With all but a handful of polling places reporting, Ukraine’s parliamentary election is every bit as big a victory for president Volodymyr Zelensky as it looked on Monday.
Zelensky’s party, Servant of the People, won 43.1% of the vote – more than three times as much as its nearest rival, the Opposition Platform, with 13.0%. Another three parties cleared the 5% threshold for winning proportional seats, all broadly pro-European: Fatherland (8.2%), European Solidarity (8.1%) and Voice (5.8%).
The largest party to miss out was the right-wing Radical Party on 4.0%, just ahead of the centre-right Strength & Honor with 3.8%. Neither of those won a single-member seat either, although four small parties managed a seat each (including the far-right Svoboda), and the Opposition Bloc (a broadly pro-Russian party, similar to Opposition Platform), with 3.0%, won five.
Unsurprisingly, Servant of the People cleaned up on the single-member seats, winning 130 of the 199 on offer. Adding proportional and single-member seats gives it 254 out of 424; independents are next with 47, Opposition Platform 43, Fatherland 26, European Solidarity 25 and Voice 20.*
Late counting favored Servant of the People slightly, so those numbers are a bit better for it than what I reported on Monday. (I said it would have a majority of “more than fifty”; it will actually be 84.) Nonetheless, the general shape of the result was clear immediately.
Which makes it somewhat mysterious why several media outlets got it wrong. Radio Free Europe, for example, said that “the exit polls indicate [Zelensky] will likely need to form a coalition with another party to achieve a majority in parliament,” while Politico said that “Despite Servant of the People’s clear victory, it appears to not be large enough for the party to enjoy a parliamentary majority.”
I can understand why a reporter might at first blush think that 43% wouldn’t deliver a majority of the proportional seats – although because so many votes were wasted on parties that fell below the threshold, the president’s party actually had 55% of the votes that counted. But surely you don’t have to be an elections expert to realise that a party that’s thirty points clear of its largest opponent is going to win a big majority of first-past-the-post single-member seats.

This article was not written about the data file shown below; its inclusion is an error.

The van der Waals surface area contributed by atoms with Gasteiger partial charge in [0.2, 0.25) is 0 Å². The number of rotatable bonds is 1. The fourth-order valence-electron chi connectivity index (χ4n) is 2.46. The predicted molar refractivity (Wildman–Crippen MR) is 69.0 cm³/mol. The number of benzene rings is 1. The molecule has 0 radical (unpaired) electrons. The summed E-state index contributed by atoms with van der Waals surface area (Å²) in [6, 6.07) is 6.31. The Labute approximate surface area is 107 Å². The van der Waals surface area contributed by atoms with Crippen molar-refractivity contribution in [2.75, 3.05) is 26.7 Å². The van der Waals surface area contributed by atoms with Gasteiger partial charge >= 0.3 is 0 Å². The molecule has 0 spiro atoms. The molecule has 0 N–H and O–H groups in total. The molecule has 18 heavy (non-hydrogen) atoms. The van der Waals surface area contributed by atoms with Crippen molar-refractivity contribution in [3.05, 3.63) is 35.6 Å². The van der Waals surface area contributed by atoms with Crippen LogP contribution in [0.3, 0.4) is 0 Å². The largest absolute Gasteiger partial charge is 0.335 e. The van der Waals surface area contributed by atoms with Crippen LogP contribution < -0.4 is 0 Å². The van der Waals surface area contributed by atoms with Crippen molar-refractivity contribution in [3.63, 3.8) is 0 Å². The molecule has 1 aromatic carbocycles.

It’s also interesting to look at the pattern of the result. Servant of the People was strong across the country, but its best area was in the provinces immediately south and east of Kiev – it had more than half the vote in places like Dnipropetrovsk, Kirovohrad and
Poltava. These are provinces with significant Russian-speaking minorities, which have traditionally voted for more pro-Russian candidates.
Its strength fell off a little in and around Kiev, and more so further west, in the provinces that were once part of Poland, where the pro-European parties were strong. But even in the six westernmost provinces, Servant of the People won more than a third of the vote and 16 of the 40 single-member seats.
Although the president’s party did well in most areas with an ethnic Russian presence, that didn’t extend to the Donbass provinces of Donetsk and Luhansk – there, Opposition Platform and Opposition Bloc had a clear majority of the vote between them, and won ten of the 18 single-member seats. It should have been 32 seats there, but in 14 voting was impossible due to Russian occupation.
With a reaffirmed mandate and the ability to frame a government to his liking, Zelensky now has to tackle Ukraine’s many problems, of which the separatist conflict in the east is merely the most obvious. But in an increasingly strange world, it may be that the skills of a comedian are just what we need.
* Wikipedia’s numbers are very slightly different to mine. Half a dozen or so of the single-member seats are still very close and could conceivably change with late counting or recounts.